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As per the Energy Conservation Act, 2001, Energy Audit is defined as “the verification, monitoring and analysis of use of energy including submission of technical report containing recommendations for improving energy efficiency with cost benefit analysis and an action plan to reduce energy consumption”. Implementation of recommended measures can help consumes to achieve significant reduction in their energy consumption levels.
Energy audit involves a systematic study undertaken on major energy consuming sections and equipments including construction of heat and mass balance with a view to identify the flow of energy, utilization efficiency of energy in each of the steps and pin-point wasteful energy used. A well-conducted energy audit would reveal the areas of wastage of energy and it would be possible to suggest saving of energy.
The Energy Conservation Act requires the energy audit report to contain recommendations for improving energy efficiency with cost benefit analysis and an action plan to reduce energy consumption [Clause 14(i)]. The conduct of energy audit and implementation of its recommendations on cost-benefit basis through accredited energy auditors is expected to help the designated energy consumers to achieve significant reduction in their energy consumption levels.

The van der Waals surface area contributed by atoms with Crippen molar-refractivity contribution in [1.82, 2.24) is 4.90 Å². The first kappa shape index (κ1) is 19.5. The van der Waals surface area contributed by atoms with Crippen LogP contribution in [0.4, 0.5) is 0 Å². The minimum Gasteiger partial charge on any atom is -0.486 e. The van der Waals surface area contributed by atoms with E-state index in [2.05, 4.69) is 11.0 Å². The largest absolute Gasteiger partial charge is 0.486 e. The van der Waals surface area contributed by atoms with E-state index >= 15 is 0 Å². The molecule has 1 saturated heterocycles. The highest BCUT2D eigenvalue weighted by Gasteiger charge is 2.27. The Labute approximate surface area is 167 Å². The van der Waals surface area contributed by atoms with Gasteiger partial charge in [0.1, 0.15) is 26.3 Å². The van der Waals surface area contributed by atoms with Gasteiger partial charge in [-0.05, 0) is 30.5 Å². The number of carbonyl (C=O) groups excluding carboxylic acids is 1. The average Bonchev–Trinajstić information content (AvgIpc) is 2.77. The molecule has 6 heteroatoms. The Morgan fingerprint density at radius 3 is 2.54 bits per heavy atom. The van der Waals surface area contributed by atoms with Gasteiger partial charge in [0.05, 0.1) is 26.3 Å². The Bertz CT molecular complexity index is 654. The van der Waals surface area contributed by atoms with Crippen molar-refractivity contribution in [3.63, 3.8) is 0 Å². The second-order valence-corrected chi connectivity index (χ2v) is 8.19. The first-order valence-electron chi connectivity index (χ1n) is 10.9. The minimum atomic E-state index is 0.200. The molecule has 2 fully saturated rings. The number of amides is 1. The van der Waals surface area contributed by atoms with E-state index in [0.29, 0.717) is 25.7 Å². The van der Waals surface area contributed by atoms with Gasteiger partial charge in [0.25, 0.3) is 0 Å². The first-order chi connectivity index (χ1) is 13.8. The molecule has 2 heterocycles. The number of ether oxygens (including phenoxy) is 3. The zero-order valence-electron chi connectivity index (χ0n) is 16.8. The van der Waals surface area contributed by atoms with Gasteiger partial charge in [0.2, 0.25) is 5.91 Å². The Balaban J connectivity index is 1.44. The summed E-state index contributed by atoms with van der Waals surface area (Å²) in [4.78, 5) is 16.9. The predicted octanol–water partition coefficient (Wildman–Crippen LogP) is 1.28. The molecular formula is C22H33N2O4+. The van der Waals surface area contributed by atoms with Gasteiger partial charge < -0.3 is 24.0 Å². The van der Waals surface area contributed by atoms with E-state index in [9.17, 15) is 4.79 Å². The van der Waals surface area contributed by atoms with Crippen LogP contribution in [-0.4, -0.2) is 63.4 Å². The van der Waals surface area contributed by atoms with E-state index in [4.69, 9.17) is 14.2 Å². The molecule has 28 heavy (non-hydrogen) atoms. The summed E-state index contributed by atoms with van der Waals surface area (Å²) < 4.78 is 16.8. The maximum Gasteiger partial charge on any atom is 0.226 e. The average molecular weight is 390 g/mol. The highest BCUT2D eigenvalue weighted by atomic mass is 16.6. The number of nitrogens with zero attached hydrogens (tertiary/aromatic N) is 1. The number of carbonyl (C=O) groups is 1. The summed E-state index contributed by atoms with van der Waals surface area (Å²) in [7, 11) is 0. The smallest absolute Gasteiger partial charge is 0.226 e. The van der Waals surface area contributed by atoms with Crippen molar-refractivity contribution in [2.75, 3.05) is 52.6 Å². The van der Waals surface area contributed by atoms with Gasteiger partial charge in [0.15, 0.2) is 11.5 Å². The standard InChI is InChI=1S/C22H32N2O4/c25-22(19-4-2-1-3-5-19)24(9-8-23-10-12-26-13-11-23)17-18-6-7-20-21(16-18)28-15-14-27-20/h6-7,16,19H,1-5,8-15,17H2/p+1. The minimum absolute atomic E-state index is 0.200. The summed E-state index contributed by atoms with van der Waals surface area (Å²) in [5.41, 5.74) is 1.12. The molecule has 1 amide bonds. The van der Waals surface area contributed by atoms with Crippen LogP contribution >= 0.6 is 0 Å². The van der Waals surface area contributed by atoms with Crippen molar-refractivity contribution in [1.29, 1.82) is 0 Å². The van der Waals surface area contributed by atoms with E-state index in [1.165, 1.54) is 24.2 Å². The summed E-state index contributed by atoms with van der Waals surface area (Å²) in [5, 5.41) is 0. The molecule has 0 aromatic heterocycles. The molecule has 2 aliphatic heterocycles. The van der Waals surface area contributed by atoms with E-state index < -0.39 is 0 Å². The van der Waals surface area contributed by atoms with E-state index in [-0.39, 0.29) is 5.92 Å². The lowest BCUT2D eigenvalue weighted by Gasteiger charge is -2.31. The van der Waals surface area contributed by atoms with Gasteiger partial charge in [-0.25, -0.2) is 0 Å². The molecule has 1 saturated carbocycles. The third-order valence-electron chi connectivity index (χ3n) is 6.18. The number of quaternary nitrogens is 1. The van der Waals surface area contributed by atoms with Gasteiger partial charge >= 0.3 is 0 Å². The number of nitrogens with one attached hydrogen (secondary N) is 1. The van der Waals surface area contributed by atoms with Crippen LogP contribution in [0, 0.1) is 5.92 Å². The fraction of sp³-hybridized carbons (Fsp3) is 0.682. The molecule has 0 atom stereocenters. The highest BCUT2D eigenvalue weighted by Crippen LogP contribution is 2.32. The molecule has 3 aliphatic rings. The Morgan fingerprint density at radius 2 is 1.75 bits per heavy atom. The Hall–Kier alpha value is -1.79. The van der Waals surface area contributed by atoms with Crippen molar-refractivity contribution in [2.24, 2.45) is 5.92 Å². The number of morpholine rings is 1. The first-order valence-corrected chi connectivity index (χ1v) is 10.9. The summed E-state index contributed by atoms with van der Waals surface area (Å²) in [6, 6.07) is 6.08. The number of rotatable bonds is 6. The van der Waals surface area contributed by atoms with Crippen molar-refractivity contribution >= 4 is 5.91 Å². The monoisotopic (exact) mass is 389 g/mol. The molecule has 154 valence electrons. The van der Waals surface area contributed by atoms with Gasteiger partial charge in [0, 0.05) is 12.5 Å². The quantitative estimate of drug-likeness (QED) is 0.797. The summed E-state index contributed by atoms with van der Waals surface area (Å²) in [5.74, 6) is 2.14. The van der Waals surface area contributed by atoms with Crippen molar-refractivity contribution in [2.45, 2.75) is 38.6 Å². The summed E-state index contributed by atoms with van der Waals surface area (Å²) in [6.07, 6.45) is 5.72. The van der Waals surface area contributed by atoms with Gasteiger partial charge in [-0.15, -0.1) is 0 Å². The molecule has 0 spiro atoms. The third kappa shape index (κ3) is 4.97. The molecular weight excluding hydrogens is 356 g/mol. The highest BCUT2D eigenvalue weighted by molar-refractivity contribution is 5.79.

Role of Energy Auditor:

a) Carry out a detailed energy audit.
b) Quantify energy consumption and establish base line energy information.
c) Construct energy and material balance.
d) Perform efficiency evaluation of energy & utility systems.
e) Compare energy norms with existing energy consumption levels.
f) Identify and prioritization of energy saving measures.
g) Analysis of technical and financial feasibility of energy saving measures.
h) Recommend energy efficient technologies and alternate energy sources.
i) Report writing, presentation and follow up for implementation.


Preliminary energy audit is a relatively quick exercise to:

a) Establish energy consumption in the organization.
b) Estimate the scope for saving.
c) Identify the most likely (and the easiest areas for attention).
d) Identify immediate (especially no-/low-cost) improvements/ savings.
e) Set a ‘reference point’.
f) Identify areas for more detailed study/measurement.
g) Preliminary energy audit uses existing, or easily obtained data.


Whereas, detailed energy audit

a) Offers the most accurate estimate of energy savings and cost. 
b) Considers the interactive effects of all projects, accounts for the energy use of all major equipment.
c) Includes detailed energy cost saving calculations and project cost.


Steps involved in ‘detailed energy audit’.

(EA) Pre-audit phase:

a) Plan and organize.
b) Walk through audit.
c) Informal interview with plant personnel.

Audit phase:

a) Primary data collection.
b) Conduct survey and monitoring.
c) Conduct detailed trials and experiments.
d) Analysis of energy use.
e) Identification and development of energy conservation opportunities.
f) Cost benefit analysis.
g) Report preparation and presentation to the plant personnel and management.

Post audit phase:

Implementation and follow-ups
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